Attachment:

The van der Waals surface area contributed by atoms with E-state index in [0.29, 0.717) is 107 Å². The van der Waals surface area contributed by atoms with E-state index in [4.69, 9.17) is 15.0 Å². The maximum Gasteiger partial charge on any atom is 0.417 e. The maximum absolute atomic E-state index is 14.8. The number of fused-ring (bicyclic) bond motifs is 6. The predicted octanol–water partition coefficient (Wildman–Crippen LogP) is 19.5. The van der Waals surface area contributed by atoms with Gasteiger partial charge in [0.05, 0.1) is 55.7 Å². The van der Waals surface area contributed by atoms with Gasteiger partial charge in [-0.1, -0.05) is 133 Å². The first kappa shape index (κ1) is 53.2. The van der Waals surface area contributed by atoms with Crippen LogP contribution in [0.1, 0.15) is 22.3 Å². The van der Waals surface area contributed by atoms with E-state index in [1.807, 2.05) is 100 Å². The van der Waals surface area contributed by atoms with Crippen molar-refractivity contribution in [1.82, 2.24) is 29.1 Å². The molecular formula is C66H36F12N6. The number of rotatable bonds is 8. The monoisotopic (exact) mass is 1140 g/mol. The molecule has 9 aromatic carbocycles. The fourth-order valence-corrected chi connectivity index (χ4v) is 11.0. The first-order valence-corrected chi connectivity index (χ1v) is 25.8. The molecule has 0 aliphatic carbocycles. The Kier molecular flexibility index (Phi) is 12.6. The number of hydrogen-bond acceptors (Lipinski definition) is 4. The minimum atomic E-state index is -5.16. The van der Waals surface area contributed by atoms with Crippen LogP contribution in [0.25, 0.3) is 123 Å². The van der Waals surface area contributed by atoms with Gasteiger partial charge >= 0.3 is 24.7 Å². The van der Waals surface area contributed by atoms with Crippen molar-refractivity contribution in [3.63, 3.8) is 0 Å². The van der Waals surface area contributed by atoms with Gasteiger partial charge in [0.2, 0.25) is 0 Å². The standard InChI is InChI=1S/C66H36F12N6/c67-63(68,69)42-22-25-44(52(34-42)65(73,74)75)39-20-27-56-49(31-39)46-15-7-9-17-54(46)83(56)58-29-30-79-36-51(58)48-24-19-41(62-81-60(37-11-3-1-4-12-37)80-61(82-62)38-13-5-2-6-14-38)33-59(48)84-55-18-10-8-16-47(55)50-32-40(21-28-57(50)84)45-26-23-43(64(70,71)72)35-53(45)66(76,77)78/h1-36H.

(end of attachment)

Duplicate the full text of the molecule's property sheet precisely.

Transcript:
The van der Waals surface area contributed by atoms with E-state index in [0.29, 0.717) is 107 Å². The van der Waals surface area contributed by atoms with E-state index in [4.69, 9.17) is 15.0 Å². The maximum Gasteiger partial charge on any atom is 0.417 e. The maximum absolute atomic E-state index is 14.8. The number of fused-ring (bicyclic) bond motifs is 6. The predicted octanol–water partition coefficient (Wildman–Crippen LogP) is 19.5. The van der Waals surface area contributed by atoms with Gasteiger partial charge in [0.05, 0.1) is 55.7 Å². The van der Waals surface area contributed by atoms with Gasteiger partial charge in [-0.1, -0.05) is 133 Å². The first kappa shape index (κ1) is 53.2. The van der Waals surface area contributed by atoms with Crippen LogP contribution in [0.1, 0.15) is 22.3 Å². The van der Waals surface area contributed by atoms with E-state index in [1.807, 2.05) is 100 Å². The van der Waals surface area contributed by atoms with Crippen molar-refractivity contribution in [1.82, 2.24) is 29.1 Å². The molecular formula is C66H36F12N6. The number of rotatable bonds is 8. The monoisotopic (exact) mass is 1140 g/mol. The molecule has 9 aromatic carbocycles. The fourth-order valence-corrected chi connectivity index (χ4v) is 11.0. The first-order valence-corrected chi connectivity index (χ1v) is 25.8. The molecule has 0 aliphatic carbocycles. The Kier molecular flexibility index (Phi) is 12.6. The number of hydrogen-bond acceptors (Lipinski definition) is 4. The minimum atomic E-state index is -5.16. The van der Waals surface area contributed by atoms with Crippen LogP contribution in [0.25, 0.3) is 123 Å². The van der Waals surface area contributed by atoms with Gasteiger partial charge >= 0.3 is 24.7 Å². The van der Waals surface area contributed by atoms with Crippen molar-refractivity contribution in [3.63, 3.8) is 0 Å². The van der Waals surface area contributed by atoms with Gasteiger partial charge in [0.2, 0.25) is 0 Å². The standard InChI is InChI=1S/C66H36F12N6/c67-63(68,69)42-22-25-44(52(34-42)65(73,74)75)39-20-27-56-49(31-39)46-15-7-9-17-54(46)83(56)58-29-30-79-36-51(58)48-24-19-41(62-81-60(37-11-3-1-4-12-37)80-61(82-62)38-13-5-2-6-14-38)33-59(48)84-55-18-10-8-16-47(55)50-32-40(21-28-57(50)84)45-26-23-43(64(70,71)72)35-53(45)66(76,77)78/h1-36H.